The farmers do not want "black spots" among their own lands. They say, "The natives should restore the land they have destroyed before new land is got for them."

The sort of young natives that call themselves African mostly hate the thought of the reserves. It is the white romantic, not the new young African, who sees a noble picture as the native, in his bright blanket, strides along eroded red paths on rock-crested mountains, with his wife behind him, on her head a load, and on her back a child.

What the educated young native sees is the misery of the crowded reserves where the land is so badly farmed and the yield so poor that a cow will give "not even a can of milk;" and the family has to be broken up by its men becoming migrant laborers. Often, too, these men don't want to come home again. For in the towns, so they say, one learns trades; gets better wages, work, food, education, medical help, a chance to play European games, see films, read news, meet men of other tribes, find out modern thoughts and ways.

Finally, there are the old men at home who so dislike European interference that they will not let boreholes be sunk in their lands, or use the Government ditches, or send their children to the preschool feeding centers. Often their children starve.

III

Yet the dream of separation does not fade, and always it is based on Rhodes' Bill for Africa. Three years after Union, General Botha, the first Prime Minister, decided to add 20,000,000 acres to the native reserves, which would have made, with their other holdings, 13 percent of the Union's land. Considering the natives' numbers, this figure does not look well; but, again, only 15 percent of the Union's land is arable, and the natives, like other people, prefer to live in towns. Today 60 percent of them live in towns.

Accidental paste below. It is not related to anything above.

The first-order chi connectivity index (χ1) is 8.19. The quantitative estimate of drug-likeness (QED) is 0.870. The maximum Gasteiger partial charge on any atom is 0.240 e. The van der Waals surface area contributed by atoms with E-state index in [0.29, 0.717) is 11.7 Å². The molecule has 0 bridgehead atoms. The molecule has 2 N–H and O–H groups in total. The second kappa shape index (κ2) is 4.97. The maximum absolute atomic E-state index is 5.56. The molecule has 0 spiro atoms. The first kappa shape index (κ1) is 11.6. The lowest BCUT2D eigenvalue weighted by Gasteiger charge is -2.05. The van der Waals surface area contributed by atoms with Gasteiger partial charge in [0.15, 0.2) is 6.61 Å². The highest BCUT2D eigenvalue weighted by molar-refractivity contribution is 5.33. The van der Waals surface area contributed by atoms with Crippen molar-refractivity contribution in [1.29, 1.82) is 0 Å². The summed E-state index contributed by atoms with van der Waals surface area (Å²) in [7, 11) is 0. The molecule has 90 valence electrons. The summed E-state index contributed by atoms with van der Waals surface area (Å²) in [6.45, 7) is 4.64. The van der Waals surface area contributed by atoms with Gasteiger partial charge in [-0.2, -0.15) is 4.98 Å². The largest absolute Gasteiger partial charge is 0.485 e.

Botha's plan naturally made the price of land go up. The German War of 1914 began and South Africa was in it and had a rebellion besides. A depression followed the war; 50 percent of the white population was on the bread line. After General Botha died and was succeeded by Smuts and Hertzog, there was no more talk of 20,000,000 acres: the best one could now do was 13,000,000 acres. But there was also another interesting idea: £500,000 would be spent on getting land and sinking boreholes in it.

What land? Every Union Prime Minister has bitterly demanded the three British territories, all dependent on the Union: Swaziland, Basutoland, Bechuanaland. Each, it seems, has had in his heart the thought to solve the Union's native problem with these -- with one of these. Which one? Which has much space and needs boreholes?

Obviously not Swaziland, a small country whose Queen-Mother is the most prolific rain-maker in southern Africa. Not Basutoland, so eroded that almost every able-bodied man has to go and work in the Union. Well, naturally, Bechuanaland: 250,000,000 square miles big; a desert, reputed to have under its sands much water; the very land for boreholes.

Only the territories will not come into the Union: under Britain's mild protection, they like to rule themselves. Particularly will Bechuanaland not come into the Union. Bechuanaland has already a man to each square mile. It is enough. The Bechuanas want no millions of Union natives thrust upon them.